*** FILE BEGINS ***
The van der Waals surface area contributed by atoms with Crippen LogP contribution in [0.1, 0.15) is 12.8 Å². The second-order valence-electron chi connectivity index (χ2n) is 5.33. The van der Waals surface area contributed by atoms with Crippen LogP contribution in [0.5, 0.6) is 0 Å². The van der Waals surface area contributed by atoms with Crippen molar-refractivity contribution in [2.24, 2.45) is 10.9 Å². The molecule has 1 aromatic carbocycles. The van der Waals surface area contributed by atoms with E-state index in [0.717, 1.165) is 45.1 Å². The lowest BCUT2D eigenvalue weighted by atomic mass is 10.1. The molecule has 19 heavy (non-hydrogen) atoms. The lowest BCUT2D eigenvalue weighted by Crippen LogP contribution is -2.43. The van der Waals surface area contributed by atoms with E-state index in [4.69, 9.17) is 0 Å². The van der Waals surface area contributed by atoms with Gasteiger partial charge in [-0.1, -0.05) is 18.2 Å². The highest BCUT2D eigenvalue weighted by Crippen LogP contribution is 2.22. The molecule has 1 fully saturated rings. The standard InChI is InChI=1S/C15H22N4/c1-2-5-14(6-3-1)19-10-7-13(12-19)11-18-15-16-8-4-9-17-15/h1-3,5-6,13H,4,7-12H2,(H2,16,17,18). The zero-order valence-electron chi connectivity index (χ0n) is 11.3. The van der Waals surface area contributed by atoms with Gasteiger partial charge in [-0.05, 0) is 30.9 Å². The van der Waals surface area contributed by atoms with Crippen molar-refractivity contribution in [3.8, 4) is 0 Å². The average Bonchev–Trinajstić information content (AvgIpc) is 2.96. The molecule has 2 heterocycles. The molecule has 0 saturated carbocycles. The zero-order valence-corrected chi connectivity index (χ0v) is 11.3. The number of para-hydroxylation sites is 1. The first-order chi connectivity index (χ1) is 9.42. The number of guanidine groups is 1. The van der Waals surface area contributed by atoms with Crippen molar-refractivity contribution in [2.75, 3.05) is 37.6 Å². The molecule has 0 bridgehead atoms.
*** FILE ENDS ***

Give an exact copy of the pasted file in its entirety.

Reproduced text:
The van der Waals surface area contributed by atoms with Crippen LogP contribution in [0.1, 0.15) is 12.8 Å². The second-order valence-electron chi connectivity index (χ2n) is 5.33. The van der Waals surface area contributed by atoms with Crippen LogP contribution in [0.5, 0.6) is 0 Å². The van der Waals surface area contributed by atoms with Crippen molar-refractivity contribution in [2.24, 2.45) is 10.9 Å². The molecule has 1 aromatic carbocycles. The van der Waals surface area contributed by atoms with E-state index in [0.717, 1.165) is 45.1 Å². The lowest BCUT2D eigenvalue weighted by atomic mass is 10.1. The molecule has 19 heavy (non-hydrogen) atoms. The lowest BCUT2D eigenvalue weighted by Crippen LogP contribution is -2.43. The van der Waals surface area contributed by atoms with E-state index in [4.69, 9.17) is 0 Å². The van der Waals surface area contributed by atoms with Gasteiger partial charge in [-0.1, -0.05) is 18.2 Å². The highest BCUT2D eigenvalue weighted by Crippen LogP contribution is 2.22. The molecule has 1 fully saturated rings. The standard InChI is InChI=1S/C15H22N4/c1-2-5-14(6-3-1)19-10-7-13(12-19)11-18-15-16-8-4-9-17-15/h1-3,5-6,13H,4,7-12H2,(H2,16,17,18). The zero-order valence-electron chi connectivity index (χ0n) is 11.3. The van der Waals surface area contributed by atoms with Gasteiger partial charge in [-0.05, 0) is 30.9 Å². The van der Waals surface area contributed by atoms with Crippen molar-refractivity contribution in [3.8, 4) is 0 Å². The average Bonchev–Trinajstić information content (AvgIpc) is 2.96. The molecule has 2 heterocycles. The molecule has 0 saturated carbocycles. The zero-order valence-corrected chi connectivity index (χ0v) is 11.3. The number of para-hydroxylation sites is 1. The first-order chi connectivity index (χ1) is 9.42. The number of guanidine groups is 1. The van der Waals surface area contributed by atoms with Crippen molar-refractivity contribution in [2.75, 3.05) is 37.6 Å². The molecule has 0 bridgehead atoms.